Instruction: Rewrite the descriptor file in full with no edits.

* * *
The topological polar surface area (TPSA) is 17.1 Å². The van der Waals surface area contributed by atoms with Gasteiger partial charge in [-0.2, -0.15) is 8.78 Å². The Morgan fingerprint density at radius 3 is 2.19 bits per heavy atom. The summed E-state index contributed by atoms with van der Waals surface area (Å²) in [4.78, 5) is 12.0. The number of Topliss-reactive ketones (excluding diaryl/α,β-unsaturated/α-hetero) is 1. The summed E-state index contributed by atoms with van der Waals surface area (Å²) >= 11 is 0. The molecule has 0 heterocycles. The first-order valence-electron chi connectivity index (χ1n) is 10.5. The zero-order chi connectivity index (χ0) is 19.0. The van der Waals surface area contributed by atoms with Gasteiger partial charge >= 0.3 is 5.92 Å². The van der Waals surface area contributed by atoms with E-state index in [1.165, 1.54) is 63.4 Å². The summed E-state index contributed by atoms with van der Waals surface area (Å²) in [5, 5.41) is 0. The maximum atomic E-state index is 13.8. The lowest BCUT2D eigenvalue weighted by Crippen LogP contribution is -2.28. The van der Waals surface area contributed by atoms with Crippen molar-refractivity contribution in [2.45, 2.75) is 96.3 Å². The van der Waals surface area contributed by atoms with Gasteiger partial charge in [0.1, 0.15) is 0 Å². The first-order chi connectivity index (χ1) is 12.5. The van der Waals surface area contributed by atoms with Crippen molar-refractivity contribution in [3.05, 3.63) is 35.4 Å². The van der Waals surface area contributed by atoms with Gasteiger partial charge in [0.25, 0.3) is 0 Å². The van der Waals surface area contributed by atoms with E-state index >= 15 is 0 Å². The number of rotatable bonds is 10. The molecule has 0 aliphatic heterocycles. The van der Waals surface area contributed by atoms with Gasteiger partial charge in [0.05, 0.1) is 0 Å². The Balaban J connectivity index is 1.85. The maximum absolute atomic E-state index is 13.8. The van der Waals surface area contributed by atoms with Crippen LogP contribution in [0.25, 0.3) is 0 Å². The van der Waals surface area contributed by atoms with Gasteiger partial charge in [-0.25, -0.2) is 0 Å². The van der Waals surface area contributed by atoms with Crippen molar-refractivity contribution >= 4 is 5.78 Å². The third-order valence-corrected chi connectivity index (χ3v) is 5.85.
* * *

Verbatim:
The topological polar surface area (TPSA) is 17.1 Å². The van der Waals surface area contributed by atoms with Gasteiger partial charge in [-0.2, -0.15) is 8.78 Å². The Morgan fingerprint density at radius 3 is 2.19 bits per heavy atom. The summed E-state index contributed by atoms with van der Waals surface area (Å²) in [4.78, 5) is 12.0. The number of Topliss-reactive ketones (excluding diaryl/α,β-unsaturated/α-hetero) is 1. The summed E-state index contributed by atoms with van der Waals surface area (Å²) >= 11 is 0. The molecule has 0 heterocycles. The first-order valence-electron chi connectivity index (χ1n) is 10.5. The zero-order chi connectivity index (χ0) is 19.0. The van der Waals surface area contributed by atoms with Gasteiger partial charge >= 0.3 is 5.92 Å². The van der Waals surface area contributed by atoms with E-state index in [1.165, 1.54) is 63.4 Å². The summed E-state index contributed by atoms with van der Waals surface area (Å²) in [5, 5.41) is 0. The maximum atomic E-state index is 13.8. The lowest BCUT2D eigenvalue weighted by Crippen LogP contribution is -2.28. The van der Waals surface area contributed by atoms with Crippen molar-refractivity contribution in [2.45, 2.75) is 96.3 Å². The van der Waals surface area contributed by atoms with Gasteiger partial charge in [0.1, 0.15) is 0 Å². The first-order chi connectivity index (χ1) is 12.5. The van der Waals surface area contributed by atoms with Crippen molar-refractivity contribution in [3.05, 3.63) is 35.4 Å². The van der Waals surface area contributed by atoms with Gasteiger partial charge in [0.25, 0.3) is 0 Å². The van der Waals surface area contributed by atoms with E-state index >= 15 is 0 Å². The number of rotatable bonds is 10. The molecule has 0 aliphatic heterocycles. The van der Waals surface area contributed by atoms with Gasteiger partial charge in [0.05, 0.1) is 0 Å². The Balaban J connectivity index is 1.85. The maximum absolute atomic E-state index is 13.8. The van der Waals surface area contributed by atoms with Crippen LogP contribution in [0.25, 0.3) is 0 Å². The van der Waals surface area contributed by atoms with Gasteiger partial charge in [-0.25, -0.2) is 0 Å². The van der Waals surface area contributed by atoms with Crippen molar-refractivity contribution >= 4 is 5.78 Å². The third-order valence-corrected chi connectivity index (χ3v) is 5.85.